So how are smart cities the answer to India’s future?

Here are seven reasons.

  1. Industrialised Towns

Adopting entire townships is not a new concept in India. An ancient example of this is the Tata-owned township in Jamshedpur.

The initiative of a smart city in India by Modi government aims to collaborate with top companies. This will provide its citizens and the company’s workforce a place to live and work.

This move will shift the Indian population, from metropolitan cities to lesser populated but highly dynamic smart cities.

  1. City Privatisation

The smart city project in India also helps corporate entities who collaborate to build these cities.

Business entities would have the complete responsibility of managing the township and including security, administration, and maintenance work to be carried out on the adopted properties.

  1. Better Governance

Since corporate entities and the government are in collaboration to build smart cities, they are bound to give better quality infrastructure and facilities as a part of their corporate social responsibility.

  1. Better Connectivity to Major Existing Towns

As per the list of a smart city in India, 2016 agenda, the government has strategically decided to place the 100 smart cities in proximity to major cities like Delhi, Mumbai, Kolkata, and Chennai. This will result in better connectivity and less travel time for individuals and corporate personnel who spend a lot of time shuttling between two major cities.

  1. Planned city infrastructure

Most of the Indian megacities are crammed with people. With planned city infrastructure, “smart” citizens will enjoy well-connected transit hubs, new-age waste management facilities, and numerous other facilities.

  1. Green Townships

Building green townships is the need of the hour. With green townships, smart cities will be insured with self-sustainable water resources through recycling and reuse mechanisms, regenerative energy efficiency and other such sustainable initiatives. This will reduce maintenance costs and limit natural resource consumption.

  1. Attracting a Collaboration Of Other Investments

Smart city-owned entities profit regarding attracting investments from other companies who are interested in establishing their presence in the township. With sub-investments from other sources, the township owning company can gain a return on investments when smart citizens use and experience the services provided by other related service and product organisations.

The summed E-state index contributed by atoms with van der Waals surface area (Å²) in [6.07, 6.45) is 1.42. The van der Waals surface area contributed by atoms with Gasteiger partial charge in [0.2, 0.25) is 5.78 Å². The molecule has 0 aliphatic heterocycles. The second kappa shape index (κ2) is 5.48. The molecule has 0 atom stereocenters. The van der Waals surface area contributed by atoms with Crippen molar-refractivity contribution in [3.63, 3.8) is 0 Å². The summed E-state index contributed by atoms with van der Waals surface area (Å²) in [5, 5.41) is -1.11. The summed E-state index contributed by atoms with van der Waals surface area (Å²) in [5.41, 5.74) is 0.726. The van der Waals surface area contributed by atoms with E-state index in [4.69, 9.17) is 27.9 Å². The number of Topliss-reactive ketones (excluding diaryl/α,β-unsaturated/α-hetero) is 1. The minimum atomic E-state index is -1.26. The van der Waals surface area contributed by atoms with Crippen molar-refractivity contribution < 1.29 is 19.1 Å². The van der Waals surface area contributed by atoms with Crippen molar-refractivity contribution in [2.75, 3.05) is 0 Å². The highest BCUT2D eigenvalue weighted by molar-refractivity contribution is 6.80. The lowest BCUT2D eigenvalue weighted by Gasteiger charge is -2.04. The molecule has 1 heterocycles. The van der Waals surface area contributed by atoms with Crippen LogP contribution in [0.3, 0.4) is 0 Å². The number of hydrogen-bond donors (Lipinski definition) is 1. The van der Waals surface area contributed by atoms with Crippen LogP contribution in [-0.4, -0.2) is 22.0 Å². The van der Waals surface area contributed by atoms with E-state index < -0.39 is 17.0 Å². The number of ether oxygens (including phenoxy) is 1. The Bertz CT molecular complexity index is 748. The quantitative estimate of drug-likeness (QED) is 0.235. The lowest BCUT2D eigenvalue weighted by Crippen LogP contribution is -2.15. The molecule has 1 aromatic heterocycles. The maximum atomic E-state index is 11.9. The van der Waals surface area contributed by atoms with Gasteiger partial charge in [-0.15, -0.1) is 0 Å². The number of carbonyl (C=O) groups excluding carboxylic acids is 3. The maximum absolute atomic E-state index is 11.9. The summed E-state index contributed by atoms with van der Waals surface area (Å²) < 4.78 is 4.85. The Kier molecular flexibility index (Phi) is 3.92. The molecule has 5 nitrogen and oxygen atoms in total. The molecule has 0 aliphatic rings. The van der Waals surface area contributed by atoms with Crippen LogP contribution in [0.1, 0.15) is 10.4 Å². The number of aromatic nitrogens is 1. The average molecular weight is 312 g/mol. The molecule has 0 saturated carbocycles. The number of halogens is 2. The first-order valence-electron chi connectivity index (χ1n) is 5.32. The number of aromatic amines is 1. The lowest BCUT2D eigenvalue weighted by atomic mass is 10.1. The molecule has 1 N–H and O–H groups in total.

In conclusion, one may argue that smart cities may lack cultural ethics that most major towns have. But with time, each smart city has the capability to create its own culture and feel. Thus smart cities are India’s future for better living and growth.

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Explore What Lies Beneath the Ancient City of Varanasi (Rank Princess)

SandHI is the clever name IIT Kharagpur has given to its mega-project of reestablishing the heritage and antiquity of India’s heartland Varanasi through scientific research.

One of the most exciting parts of the project is the geo-exploration of Varanasi city. The present project is geared towards looking at the way geology or nature controlled the origin, evolution and survival of the city through ages.

Primarily funded by MHRD under the SandHI megaproject, funding for the Varanasi geo-quest project is by British Geological Survey (UK Aid).

Varanasi’s Facelift and What Lies Beneath

Varanasi (Banaras or Kashi), is seen as holy in many ancient religions of Southeast Asia like Hinduism, Buddhism, Jainism. 

Along with Alexandria, Luxor, Faiyum, Varanasi has the distinction of being one of the oldest cities of the world that has been continuously inhabited.